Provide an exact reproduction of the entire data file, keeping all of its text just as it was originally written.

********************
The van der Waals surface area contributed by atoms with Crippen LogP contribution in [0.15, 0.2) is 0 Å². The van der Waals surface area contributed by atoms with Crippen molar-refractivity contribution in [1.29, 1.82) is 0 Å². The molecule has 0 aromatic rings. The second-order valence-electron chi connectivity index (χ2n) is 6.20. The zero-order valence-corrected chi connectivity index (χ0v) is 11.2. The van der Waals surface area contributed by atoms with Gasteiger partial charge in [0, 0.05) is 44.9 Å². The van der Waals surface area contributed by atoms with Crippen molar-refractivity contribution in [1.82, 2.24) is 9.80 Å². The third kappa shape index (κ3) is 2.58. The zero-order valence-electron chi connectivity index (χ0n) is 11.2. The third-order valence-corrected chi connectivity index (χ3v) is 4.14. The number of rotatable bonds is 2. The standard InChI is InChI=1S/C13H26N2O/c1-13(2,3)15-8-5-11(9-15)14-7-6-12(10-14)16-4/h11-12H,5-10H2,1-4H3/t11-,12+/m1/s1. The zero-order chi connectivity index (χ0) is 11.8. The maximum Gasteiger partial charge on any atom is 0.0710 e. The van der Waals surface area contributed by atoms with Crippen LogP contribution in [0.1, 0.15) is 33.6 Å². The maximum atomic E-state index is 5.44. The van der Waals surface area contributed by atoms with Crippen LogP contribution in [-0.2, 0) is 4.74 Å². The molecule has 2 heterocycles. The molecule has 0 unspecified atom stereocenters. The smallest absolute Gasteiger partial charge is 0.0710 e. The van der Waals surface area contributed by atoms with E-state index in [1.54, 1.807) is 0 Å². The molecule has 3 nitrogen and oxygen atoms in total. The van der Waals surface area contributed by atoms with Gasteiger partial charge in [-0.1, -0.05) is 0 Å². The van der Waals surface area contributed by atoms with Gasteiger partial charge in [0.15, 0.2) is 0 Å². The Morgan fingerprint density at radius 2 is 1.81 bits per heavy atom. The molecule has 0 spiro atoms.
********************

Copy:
The van der Waals surface area contributed by atoms with Crippen LogP contribution in [0.15, 0.2) is 0 Å². The van der Waals surface area contributed by atoms with Crippen molar-refractivity contribution in [1.29, 1.82) is 0 Å². The molecule has 0 aromatic rings. The second-order valence-electron chi connectivity index (χ2n) is 6.20. The zero-order valence-corrected chi connectivity index (χ0v) is 11.2. The van der Waals surface area contributed by atoms with Gasteiger partial charge in [0, 0.05) is 44.9 Å². The van der Waals surface area contributed by atoms with Crippen molar-refractivity contribution in [1.82, 2.24) is 9.80 Å². The third kappa shape index (κ3) is 2.58. The zero-order valence-electron chi connectivity index (χ0n) is 11.2. The third-order valence-corrected chi connectivity index (χ3v) is 4.14. The number of rotatable bonds is 2. The standard InChI is InChI=1S/C13H26N2O/c1-13(2,3)15-8-5-11(9-15)14-7-6-12(10-14)16-4/h11-12H,5-10H2,1-4H3/t11-,12+/m1/s1. The zero-order chi connectivity index (χ0) is 11.8. The maximum Gasteiger partial charge on any atom is 0.0710 e. The van der Waals surface area contributed by atoms with Crippen LogP contribution in [0.1, 0.15) is 33.6 Å². The maximum atomic E-state index is 5.44. The van der Waals surface area contributed by atoms with Crippen LogP contribution in [-0.2, 0) is 4.74 Å². The molecule has 2 heterocycles. The molecule has 0 unspecified atom stereocenters. The smallest absolute Gasteiger partial charge is 0.0710 e. The van der Waals surface area contributed by atoms with E-state index in [1.54, 1.807) is 0 Å². The molecule has 3 nitrogen and oxygen atoms in total. The van der Waals surface area contributed by atoms with Gasteiger partial charge in [-0.1, -0.05) is 0 Å². The van der Waals surface area contributed by atoms with Gasteiger partial charge in [0.15, 0.2) is 0 Å². The Morgan fingerprint density at radius 2 is 1.81 bits per heavy atom. The molecule has 0 spiro atoms.